Chuck, good article and good points. The battery chemistry problem is one that will be with us for a long time. It may not be solvable in a device we would recognize as a battery.
I like that you brought up the history of this thing as well. I have looked at the old magazines myself, and there are some other ideas that might be necessary to solve this problem. First, though, we have to understand that no new technology will be adopted unless it fills the need and is as convenient as the one it replaces. Think about what that entails when you are planning to replace liquid gasoline. If my car runs out of fuel I can walk to a gas station, fill a gallon container and then walk back and get going again. A can that is light enough to be carried by just about anyone will get me from 10 to 40 miles. The station where I fill that can (or my vehicle) up is relatively low tech. Now consider charging stations. The ones that can charge your electric vehicle quickly are realtively expensive. You still need to spend some time there. And they have to be just about everywhere.
One concept we see occasionally, and the is very old, is the quick replace station. That is, the battery would be replaced at a "filling station". This concept was developed when NiMH was the battery technology. The battery in the Tesla cars costs $40K and weighs about 900 pounds. This is not something you could easily replace. The cost and liability problems are not really solvable with current technology.
Frankly, I don't see Tesla being able to move to their mass market target unless they can move the technology needle on energy storage. Who knows?
200 mile battery in a $20k car, I would buy it instantly. When will this happen?
As battery materials become more scares, will prices really drop? It seems like battery tech is going the way of gasoline. A commodity with price fluctuation. At least the materials use in the battery are..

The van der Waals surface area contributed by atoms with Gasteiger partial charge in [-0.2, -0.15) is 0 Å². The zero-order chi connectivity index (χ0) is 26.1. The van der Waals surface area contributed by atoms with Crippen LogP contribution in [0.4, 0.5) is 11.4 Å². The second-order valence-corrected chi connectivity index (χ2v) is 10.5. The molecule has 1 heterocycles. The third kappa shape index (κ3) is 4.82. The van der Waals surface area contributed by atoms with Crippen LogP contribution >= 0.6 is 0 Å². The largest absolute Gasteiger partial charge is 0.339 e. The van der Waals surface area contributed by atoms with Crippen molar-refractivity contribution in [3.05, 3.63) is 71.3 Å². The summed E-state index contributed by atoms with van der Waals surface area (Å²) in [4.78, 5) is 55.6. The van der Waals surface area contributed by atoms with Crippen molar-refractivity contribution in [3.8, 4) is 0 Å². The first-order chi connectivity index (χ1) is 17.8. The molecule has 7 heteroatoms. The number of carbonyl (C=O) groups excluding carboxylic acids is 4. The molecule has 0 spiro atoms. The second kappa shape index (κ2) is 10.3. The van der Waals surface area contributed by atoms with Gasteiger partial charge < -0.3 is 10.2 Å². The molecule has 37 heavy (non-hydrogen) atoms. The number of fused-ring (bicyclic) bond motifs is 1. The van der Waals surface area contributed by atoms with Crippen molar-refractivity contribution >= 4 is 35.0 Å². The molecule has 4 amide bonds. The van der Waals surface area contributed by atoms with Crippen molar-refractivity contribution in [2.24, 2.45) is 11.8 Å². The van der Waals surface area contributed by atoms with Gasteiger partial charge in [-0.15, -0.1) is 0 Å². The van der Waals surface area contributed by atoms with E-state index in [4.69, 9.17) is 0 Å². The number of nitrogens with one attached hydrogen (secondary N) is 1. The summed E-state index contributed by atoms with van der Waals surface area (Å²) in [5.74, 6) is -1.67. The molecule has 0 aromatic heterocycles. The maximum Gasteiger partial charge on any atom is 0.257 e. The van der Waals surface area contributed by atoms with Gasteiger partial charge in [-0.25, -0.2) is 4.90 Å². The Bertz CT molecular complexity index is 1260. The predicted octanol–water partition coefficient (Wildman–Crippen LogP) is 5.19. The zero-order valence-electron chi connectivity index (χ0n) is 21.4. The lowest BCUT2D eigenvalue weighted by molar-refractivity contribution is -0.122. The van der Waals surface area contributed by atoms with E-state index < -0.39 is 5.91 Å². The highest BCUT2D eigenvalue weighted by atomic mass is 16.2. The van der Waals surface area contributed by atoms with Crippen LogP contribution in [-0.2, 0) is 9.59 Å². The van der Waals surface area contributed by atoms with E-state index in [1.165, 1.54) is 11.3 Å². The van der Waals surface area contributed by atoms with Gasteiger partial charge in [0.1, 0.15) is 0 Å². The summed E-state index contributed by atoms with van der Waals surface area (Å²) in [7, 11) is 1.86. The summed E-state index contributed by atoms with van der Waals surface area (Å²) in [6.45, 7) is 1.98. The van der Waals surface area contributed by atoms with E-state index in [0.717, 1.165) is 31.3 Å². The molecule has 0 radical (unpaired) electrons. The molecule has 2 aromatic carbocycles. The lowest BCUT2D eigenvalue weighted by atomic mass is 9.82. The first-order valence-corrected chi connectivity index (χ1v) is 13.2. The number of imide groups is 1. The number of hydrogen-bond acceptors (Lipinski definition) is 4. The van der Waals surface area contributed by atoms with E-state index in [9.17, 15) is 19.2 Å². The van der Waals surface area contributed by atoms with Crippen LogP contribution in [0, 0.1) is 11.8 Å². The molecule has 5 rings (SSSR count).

Cabe, I will be right after you to buy the $20K car if taxes not matter for me,
Normally tax rate will be 350% and the India it will be within 350% to 450% of the original price of the vehicle. I believe that government should provide a tax reduction at least for the hybrid vehicles in order to promote those over the gasoline vehicles.
Good point about the history, naperlou. Over the past 25 years, virtually every promise has been overstated and broken. If we want, we can take the history all the way back to November, 1911, when The New York Times published an article saying that the battery was here and the electric car was about to make a comeback. What's the old saying about ignoring history? Those who ignore it are bound to repeat it?
Once again, Mr. Murray has not missed an opportunity to bash and spread skepticism on a new, sustainable technology that may represent the biggest cultural and economic revolution since the cheap gasoline boom arrived 100 years ago (which has ended but succeeded in locking in the infrastructure we now have). You seem to pretend that Tesla car introductions are standing still or going backwards from, say, the GM EV-1. Maybe the progress of EVs is slow, but it is happening.
So OK, we got it: Battery technology is improving at a slower pace than ICs. That is so not profound. You will look silly and oddly pessimistic--especially for a technology writer(!)--when EV prices inch down toward more mainstream transportation and their range creeps up to be practical even for people who inexplicably think they need hundreds of miles of range instantly on tap. (How many people really need to drive more than 200 miles/day, anyway?) This is happening at a pace that is accelerating, even if slowly.
If EVs were to stop progressing entirely, we would still have an American made sedan that will outperform virtually any European sedan at comparable purchase cost and a fraction of operational costs, and with very little infrastructure tweaks can do so without using hardly any non-renewable or hydrocarbon fuels. And it's outselling those cars! But of course all the right-wing nuts on this board will jump in with various non sequiturs, such as stating that no such car is "practical" and that there's no transportation problem that can't be solved simply by more drilling everywhere, if Obama would just let them.